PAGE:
I am a paramedic… And I think I believe in fate.
If you asked me a few years back, even a year ago, I’m sure I would have said that fate was all bollocks and that no one controls destiny. And yet, as time goes by I find I beginning to question that belief.
This post was inspired by my recent interest in motorcycles and the fact that I am now in the process of training for my bike license. My father hates bikes. ‘Organ donor machines’, I think that’s how he refers to them, are apparently a one way ticket to the grave. Now I haven’t researched any statistics to bolster my point I view, but I am in a unique position in that if anyone is going to come across a motorcycle accident, it’s going to be me. I see a few in my line of work and so I feel I have a fairly good idea of how accidents involving bikes occur, the likely injuries sustained and also, the likelihood of death occurring. Now, I can honestly say that I have been to far more accidents in which car drivers have sustained life changing injuries or died as opposed to bikers. Obviously there are far more cars on the road than bikes but I don’t think that is the definitive argument in this case. In fact, I am beginning to believe that fate has more to do with this than anything else.
There is a line from birth to death, you could simply think of as A to B, and for many people, of all ages I have been there when they reach B. Some meet their end in their sleep, completely unaware that their journey is over. Some will wake this morning, have their breakfast as normal, get dressed for work, and then maybe have a heart attack or a stroke. Or, perhaps they are in fantastic health. Maybe Mr Smith, who goes to the gym four times a week, eats healthily, and leads a relatively stress free life gets hit by an out of control car. Or, Mrs Jenkins, who unbeknownst to her, was not hit by an out of control car, or struck down by a heart attack. Instead she falls silently on a packed bus, and nothing anyone can do will save her. Her genetic makeup hides a ticking time bomb she could never have known about. Mr Smith’s autopsy report might record accidental death. Mrs Jenkins’ might read cause unknown.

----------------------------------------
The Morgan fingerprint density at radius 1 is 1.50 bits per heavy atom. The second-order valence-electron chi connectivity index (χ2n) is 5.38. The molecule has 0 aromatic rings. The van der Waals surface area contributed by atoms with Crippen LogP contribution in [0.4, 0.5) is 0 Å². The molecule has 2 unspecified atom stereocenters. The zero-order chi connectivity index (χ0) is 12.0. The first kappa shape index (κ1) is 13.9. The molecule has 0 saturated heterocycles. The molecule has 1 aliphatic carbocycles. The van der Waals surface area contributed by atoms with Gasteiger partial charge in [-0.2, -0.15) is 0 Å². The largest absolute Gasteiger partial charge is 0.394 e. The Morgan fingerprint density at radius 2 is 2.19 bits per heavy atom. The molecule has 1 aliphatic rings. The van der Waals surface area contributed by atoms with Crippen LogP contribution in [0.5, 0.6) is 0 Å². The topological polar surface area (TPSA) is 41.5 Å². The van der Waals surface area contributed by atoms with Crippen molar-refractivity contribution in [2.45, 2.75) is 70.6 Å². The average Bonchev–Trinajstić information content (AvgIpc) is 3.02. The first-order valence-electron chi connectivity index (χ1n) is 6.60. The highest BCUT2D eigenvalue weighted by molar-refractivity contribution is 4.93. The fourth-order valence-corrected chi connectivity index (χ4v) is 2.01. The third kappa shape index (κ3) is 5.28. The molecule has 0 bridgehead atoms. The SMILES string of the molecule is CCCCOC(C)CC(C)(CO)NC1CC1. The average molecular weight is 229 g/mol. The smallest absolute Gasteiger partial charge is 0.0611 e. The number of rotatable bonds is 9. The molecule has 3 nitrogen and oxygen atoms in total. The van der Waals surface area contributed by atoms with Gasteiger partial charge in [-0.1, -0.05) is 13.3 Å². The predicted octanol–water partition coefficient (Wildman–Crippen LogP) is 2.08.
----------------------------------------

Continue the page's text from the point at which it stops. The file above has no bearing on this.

I’ve seen people survive things that by rights should have killed them, just as often as I have seen people die when they should have survived. So what is that if not fate?
Science, statistics and all manor of medical jargon and research may dispute fate, but I guarantee that a good percentage of medical staff will, after witnessing a surprising patent death, mutter the words ‘maybe it was just his time.’ Sayings like that don’t come out of nowhere. They mean something. Perhaps they mean that we don’t understand enough to know what really happened, but I am really starting to think it’s far simpler than that – perhaps when your time is up, it’s up and nothing on earth will change that.
I don’t think for one second that everything is preordained. That would remove the element of choice from our lives and as we all know, if we didn’t have choice in our lives we would soon go crazy. No, this is what I think. I think, there is a line from A to B, from birth to death. I think some people’s line is longer than others for no other reason than it just is. Perhaps we all draw straws in the beginning. I also think that that line is not straight. Perhaps, the distance between A and B is already set – the duration of your life, but maybe you make your own journey there. To me, this makes sense. It explains why people for all walks of life can suddenly meet their end for no reason whatsoever. Except maybe there is a reason, and that is that they have reached their destination, the end of the line. The end of their line.
Who knows? I for one am keeping an open mind. What do you think?